A Scrapbook: Bonnets, Bandannas, and Sex Ed

Bonnets

“Tie your head shut!” – An oft-heard admonition from my mother, my Aunt Ruthie, and Grandma Longenecker. Translation: If you tie your head shut, you won’t get sick with colds, sinus trouble, what not. And so our heads are tied shut with bonnets and bandannas and then adorned with the Mennonite prayer veiling. In other words, there is usually something besides my hair on top of my head or around my ears from babyhood on up.

My photo at 10 months old features a machine-sewn miniature version of a bonnet that I remember my Grandma wearing in the garden.

Marian_Dad_10 mos_150

On billboards we see the little blond girl advertising a fake way to get sun-tanned. “Don’t be a paleface,” she says.  But we don’t need to buy Coppertone lotion to make our skins dark. We get our tans the honest way. Our skin turns brown naturally in the summer playing outside or working in the garden or tomato patch. To tell the truth, we depend on the sun-bonnet or the grace of God to not scorch our tough Swiss skins.

Bundled up in snowsuit
Bundled up in snowsuit
Another hat - on tricycle
Another hat – on tricycle

More Bonnets & Bandannas @ Work

Like Mildred Armstrong Kalish in her must-read memoir Little Heathens depicting rural life in Iowa during the Depression, we in Pennsylvania Dutch land are not offended or shocked by four-letter words that are part of our daily life either: cook, bake, wash, iron, dust, pick tomatoes, sweet corn, beans, or sweet potatoes.

Sisters and I throwing wood for furnace
Sisters and I throwing wood for furnace
Cousin Janet and I say, "Rabbit for dinner!"
Cousin Janet and I say, “Rabbit for dinner!”
Aunt Ruthie with scarf and I hoeing in tomato field
Aunt Ruthie with scarf and I hoeing in tomato field

WIth skirts and scarves we plant, hoe, and pick tomatoes in Bainbridge, PA. For details, see Tomato Girl, parts I and II.

Proudly advertising DeKalb corn, no bonnet or bandanna
Proudly advertising DeKalb corn, no bonnet or bandanna

School and Sex Ed

Surrounded by girls with curls visiting the Elizabethtown Library, I’m the one to the left with a floral bandanna, keeping my head tied shut, just like Mother expected.

My class at Elizabethtown Library
My class at Elizabethtown Library

With all its books, this library is an impressive step up from the small bookcase at Rheems Elementary School. Yes, there is a library at Bossler Mennonite Church too, which is where I begin to get my sex education. In a blue and white book with a glossy, stiff cover, I discover that when a mommy and daddy “got very close” a baby was created. “Now what does “get very close” mean?” I wonder. Later I un-earth a book entitled Sane Sex Life with a red, black and white dust cover in my parents’ bedroom. Hidden in their wardrobe among sweaters, long-johns, and mothballs, this book adds a new dimension to my literary diet of Lippincott textbooks, church catechism, and storybooks. Whenever I think my mother won’t hear the sound of the wardrobe door open, I sneak a look at its realistic drawings (gasp!) and mind-boggling explanations, astonished that such a books exists.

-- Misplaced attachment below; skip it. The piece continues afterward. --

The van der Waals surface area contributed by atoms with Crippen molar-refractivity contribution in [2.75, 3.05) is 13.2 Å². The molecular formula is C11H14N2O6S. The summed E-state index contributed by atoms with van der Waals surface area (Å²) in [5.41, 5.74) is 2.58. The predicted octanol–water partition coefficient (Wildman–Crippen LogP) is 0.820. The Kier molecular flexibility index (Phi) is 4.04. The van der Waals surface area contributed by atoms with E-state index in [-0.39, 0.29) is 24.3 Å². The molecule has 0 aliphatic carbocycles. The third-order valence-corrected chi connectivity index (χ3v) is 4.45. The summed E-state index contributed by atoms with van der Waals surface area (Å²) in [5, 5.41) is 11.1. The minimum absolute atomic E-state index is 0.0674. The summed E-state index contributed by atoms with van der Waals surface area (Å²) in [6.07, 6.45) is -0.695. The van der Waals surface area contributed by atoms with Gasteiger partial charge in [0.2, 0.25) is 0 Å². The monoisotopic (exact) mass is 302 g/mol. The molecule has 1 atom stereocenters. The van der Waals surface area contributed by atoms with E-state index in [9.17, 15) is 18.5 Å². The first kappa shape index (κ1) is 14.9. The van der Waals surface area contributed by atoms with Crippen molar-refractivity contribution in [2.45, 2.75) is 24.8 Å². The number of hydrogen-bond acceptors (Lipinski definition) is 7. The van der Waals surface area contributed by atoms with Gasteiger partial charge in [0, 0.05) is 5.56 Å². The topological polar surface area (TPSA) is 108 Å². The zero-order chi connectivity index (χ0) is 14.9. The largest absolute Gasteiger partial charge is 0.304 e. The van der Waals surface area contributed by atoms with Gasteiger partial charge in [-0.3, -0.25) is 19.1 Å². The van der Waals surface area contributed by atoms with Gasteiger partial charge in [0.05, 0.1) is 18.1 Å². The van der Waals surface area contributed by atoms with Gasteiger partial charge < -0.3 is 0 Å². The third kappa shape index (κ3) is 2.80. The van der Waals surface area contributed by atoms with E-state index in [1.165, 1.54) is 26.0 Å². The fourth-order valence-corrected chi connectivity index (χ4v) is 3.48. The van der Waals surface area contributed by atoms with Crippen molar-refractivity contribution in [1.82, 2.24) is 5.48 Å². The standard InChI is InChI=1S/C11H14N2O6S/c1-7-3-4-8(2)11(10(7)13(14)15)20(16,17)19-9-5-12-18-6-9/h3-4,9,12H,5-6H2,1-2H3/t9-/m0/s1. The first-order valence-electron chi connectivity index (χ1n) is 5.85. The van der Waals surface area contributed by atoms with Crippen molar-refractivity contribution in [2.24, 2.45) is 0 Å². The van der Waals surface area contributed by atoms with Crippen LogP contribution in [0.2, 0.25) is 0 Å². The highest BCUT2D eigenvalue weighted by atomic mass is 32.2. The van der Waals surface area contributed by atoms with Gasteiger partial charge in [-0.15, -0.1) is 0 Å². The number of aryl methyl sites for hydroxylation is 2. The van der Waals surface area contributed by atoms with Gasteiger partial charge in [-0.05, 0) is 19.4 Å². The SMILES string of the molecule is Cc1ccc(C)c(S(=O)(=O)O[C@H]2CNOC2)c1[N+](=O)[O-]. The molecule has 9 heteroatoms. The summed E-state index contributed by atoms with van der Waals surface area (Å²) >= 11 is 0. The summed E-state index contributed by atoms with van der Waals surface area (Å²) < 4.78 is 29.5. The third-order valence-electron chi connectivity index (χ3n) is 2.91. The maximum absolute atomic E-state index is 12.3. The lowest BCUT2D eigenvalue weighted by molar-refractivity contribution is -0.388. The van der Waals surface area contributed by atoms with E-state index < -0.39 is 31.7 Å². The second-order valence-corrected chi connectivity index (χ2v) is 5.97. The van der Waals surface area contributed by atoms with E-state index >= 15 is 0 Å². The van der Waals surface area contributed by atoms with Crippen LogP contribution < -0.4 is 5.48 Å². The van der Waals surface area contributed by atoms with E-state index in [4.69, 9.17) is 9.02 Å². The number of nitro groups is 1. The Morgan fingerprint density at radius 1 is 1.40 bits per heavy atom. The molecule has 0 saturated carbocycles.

Yes, I keep these strange revelations under my hat, bandanna, prayer veiling–whatever I am wearing on my head.

And Play

Picnicking with plain friends
Picnicking with plain friends

Prayer coverings take no vacations. Because a woman is apt to pray any time or any place, the Church (Lancaster Mennonite Conference) ordains that we stay veiled morning, noon, and night.

What special outfits do you remember from your childhood or teen-age years?

Did they make you feel attractive? Out of place?

Stinky Joe

“Get out! Get out!” For heaven’s sake, that is my mom’s voice yelling at someone at the door. Why would she scream at a neighbor? But it wasn’t a neighbor. It was Stinky Joe. On a cold winter’s day, he had opened the door to the wash-house and was starting to come into our home to warm up.

There were tramps, there were hobos, and then there was Stinky Joe. One vivid image from my childhood was a man in brownish tatters sitting on our grey porch bench eating from my mother’s table on a china dinner plate: meat, potatoes, a green vegetable and coffee; he always asked for coffee. But he was never allowed into the house no matter what.

Stinky Joe_final_8x8_180

One day my sister Janice was sitting at the dining room table doing homework when Stinky Joe peered into the window scaring her out of her wits. She didn’t know where Mom was and too scared to scream she hatched an escape plan: run upstairs, climb out a window to the porch roof and slide down the maple tree out front. The maple tree is now gone but the memory is fresh.

HouseMom

We named him Stinky Joe for a reason. In the absence of an insulated vest, Stinky stuffed cow manure into his shirt for warmth: you’ll have to do the calculation on how this works, but I’m sure it involves nitrogen and body temperature.

Summer or winter, with or without cow manure, if Stinky came to our house, we put Vicks VaporRub up our nostrils to stanch the odor. Menthol vs. cow paddy—which scent would you choose? Other smells are not as vivid, but for certain Clorox was involved in the clean-up after he left.

Yes, Stinky Joe filled us with fear and disgust. Remember, this was the 1950s. Maybe now such a man would knock on the door of the rescue mission, clean himself up enough to sleep under the roof of the Salvation Army. I am sure he is long since dead and gone, but I see him differently now. Yes, he was a misfit, an outcast but once he must have been his parents’ hope. One of God’s creation.

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